There is inevitably something life-denying about a fan’s addiction to any art form, and Coleman only partially hides from this dilemma. For him music is a shield, a by-product of hypersensitivity, a symptom of loneliness, and the only way to make sense of life. “I think music was the laboratory in which I learned to contain and then examine emotion,” he writes. This line of thought is followed to its bleakest conclusion: that his obsession was an escape from, rather than a refinement of, reality. But he stops before things can become utterly hopeless. Instead, burdened with what could have been a ruinous impediment, he reaffirms his love of music. It’s just that the damage to his hearing has made it accessible through “pain and exultation” rather than joy and pleasure – pain because of the buzzing mesh through which the melodies must travel; exultation because he can hear anything at all. This may seem like a bitter consolation, but it’s enough to build on. The worst has happened and yet something remains. He hasn’t changed. His body has.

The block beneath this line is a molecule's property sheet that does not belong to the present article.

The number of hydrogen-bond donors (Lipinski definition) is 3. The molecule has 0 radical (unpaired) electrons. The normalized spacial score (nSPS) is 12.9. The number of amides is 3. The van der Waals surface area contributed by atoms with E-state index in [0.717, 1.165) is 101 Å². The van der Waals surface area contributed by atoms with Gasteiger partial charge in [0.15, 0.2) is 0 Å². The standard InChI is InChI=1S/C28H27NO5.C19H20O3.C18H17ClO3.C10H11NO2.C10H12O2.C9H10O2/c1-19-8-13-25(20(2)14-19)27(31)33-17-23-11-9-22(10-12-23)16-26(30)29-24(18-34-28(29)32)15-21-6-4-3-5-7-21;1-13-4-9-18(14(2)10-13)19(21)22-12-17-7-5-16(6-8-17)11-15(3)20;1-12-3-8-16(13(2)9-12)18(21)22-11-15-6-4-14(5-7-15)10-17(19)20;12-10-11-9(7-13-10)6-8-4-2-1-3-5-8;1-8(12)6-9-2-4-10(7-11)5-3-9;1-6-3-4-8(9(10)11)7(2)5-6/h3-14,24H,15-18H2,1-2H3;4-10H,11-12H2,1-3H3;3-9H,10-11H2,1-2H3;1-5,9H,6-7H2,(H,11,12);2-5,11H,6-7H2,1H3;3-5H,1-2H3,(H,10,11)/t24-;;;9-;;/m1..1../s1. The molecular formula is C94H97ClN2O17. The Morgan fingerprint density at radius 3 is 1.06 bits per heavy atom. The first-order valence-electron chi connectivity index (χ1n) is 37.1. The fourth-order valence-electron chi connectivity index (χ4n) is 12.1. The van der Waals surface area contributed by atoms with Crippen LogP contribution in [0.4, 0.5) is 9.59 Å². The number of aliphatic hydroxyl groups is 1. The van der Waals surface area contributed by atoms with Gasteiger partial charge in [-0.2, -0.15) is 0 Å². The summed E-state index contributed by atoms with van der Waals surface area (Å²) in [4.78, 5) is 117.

More News from Nowhere: John Lanchester’s Capital


London has become so separate from the rest of England that anyone who wishes to write about it will have to match the essential weirdness of a disembodied city. It is the cultural, political, and financial capital of the country, but also, in parts, the most deprived and conflicted. This means that, of course, there’s a lot to say about London. It has been busy lately. But to take on the capital as a subject for a novel seems increasingly maniacal. A.A. Gill, in a recent piece for the New York Times, called London “the most successful mongrel casserole anywhere.” It has achieved this while having a uniquely unwelcoming atmosphere. For an international city it feels closed, cordoned-off, as if even when you’re there you’re not really there. If you want to be ignored, go to London. Perhaps this is why the best recent novels about the city are radically subjective, interested in perceptions, ghosts, and pseudo-history rather than The Way We Live Now.

Intelligent writers since Dickens have dodged the city-wide survey and focused on their own polemics and pathologies. Iain Sinclair’s novels pack in a lot of factual information about the capital, but he is less interested in shedding light than casting shadows. Peter Ackroyd’s exhaustive peregrinations are strictly solo, partly because he writes faster than we can read, while Will Self and J.G. Ballard have veered towards the satirical and surreal. None of these writers catches the whole thing and, perhaps with the exception of Ackroyd’s non-fiction, they are all as interested in their own obsessions as they are in the social and political reality.